Years ago when Kirsten Lewis Bethmann, Jenna Shouldice and I were daydreaming about ideas for the future, we were filled with excitement about our collective vision for the Documentary Family Awards (DFA) and the potential it held to be a truly one of a kind awards organization.
Fast-forward to today where we have our first full year under our belt and are about to begin 2019 with three editions of the awards, each with their own unique set of judges and combination of categories. The first DFA photo exhibit will be held in May at the Storytellers Photo Conference, and we are sponsoring Real Life Conference as it moves to its new home in Portland Oregon this fall. If you know any of us personally, you understand that this is a full on passion project. We have pages of ideas for years to come, all aimed at building the DFA into an organization that gives back to the photography community in a valuable way while helping to move documentary family photography forward in ways we can’t even imagine.
All of this brings me to today. A couple of weeks ago it was brought to our attention by our friends at the Documentary Family Photographers (DFP) that a photographer who had won multiple DFA’s and who actively participates in the documentary family community had admitted to cloning and altering images. When this individual was questioned about a photo they had shared in the DFP, they did not hesitate to provide an unedited version of the photograph in question, showing that it had in fact been altered. To be clear, two photos posted in the DFP Facebook group were composite images where two moments had been merged into one photograph. The photographer admitted this and said it would never happen again.
For those of us who are documentary family photographers working primarily in the commercial and personal realm, the standards we adhere to are mostly our own. So I am aware that a photographer might shoot in a documentary “style” while still doing some retouching for specific clients. In that scenario, there is nothing critically wrong from a simple perspective. When it comes down to it, commercial documentary photography has no rules other than it’s aesthetic. There are various groups who decide to adhere to a set understanding of guidelines, but these are group specific and in no way guaranteed worldwide.
For the DFA, where we draw a line is when you enter awards or participate within organizations such as the DFP who have clear guidelines stating how they define documentary photography and more specifically photo manipulation.
As a reference, here were our guidelines as they related to photo manipulation for 2018 (they have been updated since for 2019):
No digital manipulation of any photo submitted is allowed beyond standard editing practices. Allowed editing/toning techniques include white balance, color, contrast, dodging and burning.
Digital manipulation not allowed includes cloning, patching, or any form of pixel manipulation that alters or removes content from the original photo (the exception being sensor dust spot removal).
We reserve the right to remove any award-winning photos should the authenticity of its file integrity come into question.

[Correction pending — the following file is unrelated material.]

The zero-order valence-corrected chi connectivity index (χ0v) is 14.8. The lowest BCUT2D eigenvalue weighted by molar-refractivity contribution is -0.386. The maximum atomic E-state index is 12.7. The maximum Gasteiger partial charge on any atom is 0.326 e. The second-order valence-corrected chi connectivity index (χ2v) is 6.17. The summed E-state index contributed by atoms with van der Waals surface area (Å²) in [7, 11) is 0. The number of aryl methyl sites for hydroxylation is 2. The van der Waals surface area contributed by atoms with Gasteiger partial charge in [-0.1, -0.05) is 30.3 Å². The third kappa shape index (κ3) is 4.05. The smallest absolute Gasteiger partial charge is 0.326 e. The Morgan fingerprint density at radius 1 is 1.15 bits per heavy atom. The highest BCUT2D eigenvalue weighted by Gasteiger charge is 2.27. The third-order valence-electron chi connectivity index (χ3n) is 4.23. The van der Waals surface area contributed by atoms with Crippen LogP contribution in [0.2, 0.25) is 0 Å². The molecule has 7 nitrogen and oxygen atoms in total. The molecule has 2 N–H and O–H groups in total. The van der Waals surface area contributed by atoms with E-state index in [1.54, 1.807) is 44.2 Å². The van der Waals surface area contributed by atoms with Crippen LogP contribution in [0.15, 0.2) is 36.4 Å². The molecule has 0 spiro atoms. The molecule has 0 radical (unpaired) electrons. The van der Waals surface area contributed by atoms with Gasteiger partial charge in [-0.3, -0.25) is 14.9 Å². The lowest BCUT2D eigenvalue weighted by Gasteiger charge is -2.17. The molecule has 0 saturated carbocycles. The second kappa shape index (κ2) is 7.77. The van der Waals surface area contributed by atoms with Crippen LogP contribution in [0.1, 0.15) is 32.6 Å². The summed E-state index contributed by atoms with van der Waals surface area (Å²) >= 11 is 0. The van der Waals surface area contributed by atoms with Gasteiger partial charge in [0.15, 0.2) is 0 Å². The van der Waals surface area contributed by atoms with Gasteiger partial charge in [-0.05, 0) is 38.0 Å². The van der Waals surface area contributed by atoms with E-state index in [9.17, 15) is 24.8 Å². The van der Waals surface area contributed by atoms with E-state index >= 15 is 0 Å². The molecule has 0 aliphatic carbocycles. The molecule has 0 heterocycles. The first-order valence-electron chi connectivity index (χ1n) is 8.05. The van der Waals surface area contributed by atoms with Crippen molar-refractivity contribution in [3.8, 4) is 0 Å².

[click_to_tweet tweet=”One of the few things photographers have is their integrity. #documentaryfamilyawards” quote=”‘One of the few things photographers have is their integrity.'”]
Upon seeing multiple examples of photos posted in a group with clear guidelines that banned such practice, it immediately brought into question the authenticity of the photos by this photographer that had won DFA awards. As a colleague of Kirsten’s said during our internal review process, one of the few things photographers have is their integrity. And as hard as it is to publicly talk about this knowing the online world can quickly turn ugly, one of the very few important pillars of our awards and of documentary photography is the integrity of our photographs and a presumption of truth made by the viewer. With this in mind, we are left with no choice but to remove this photographers work from the DFA website and retract their awards.
The three primary reasons for recalling the awards:
The photographer admitted to posting manipulated photos in the DFP Facebook group that strictly forbids this practice. This raised questions about the authenticity of their DFA awards.
Upon closer inspection, evidence of cloning and/or merging of images was detected in multiple awarded photos by this photographer.
The photographer was unable to provide RAW files to prove the authenticity of the content in each photograph. According to the photographer, the RAW files had been deleted after delivering the final jpegs to the client.
As much as I wish a situation like this had not arisen, we owe it to all the photographers who trust in the Documentary Family Awards, trust in their peers to play by the same rules, and who trust in our judges and the decisions they make, to address what happened in a thoughtful and ethical way. If in the future it comes to our attention that another photo may have been manipulated, we will apply the same steps of inquiry we applied over the last few weeks.
I would like to make it very clear that based on my conversations with this photographer, I do not believe there was ever an intent to trick or manipulate the system with fake photos. Rather there seemed to be a lack of understanding of the seriousness of calling oneself a documentary photographer while publishing manipulated photos. This lack of understanding is even more concerning when a person has a following of other photographers who look up to their abilities and hope to emulate them one day. Our hope is that this post will lead people to discuss further what documentary family photography is, and how to better educate our fellow photographers about the essential element of integrity that MUST exist within this genre if it wants to be taken seriously.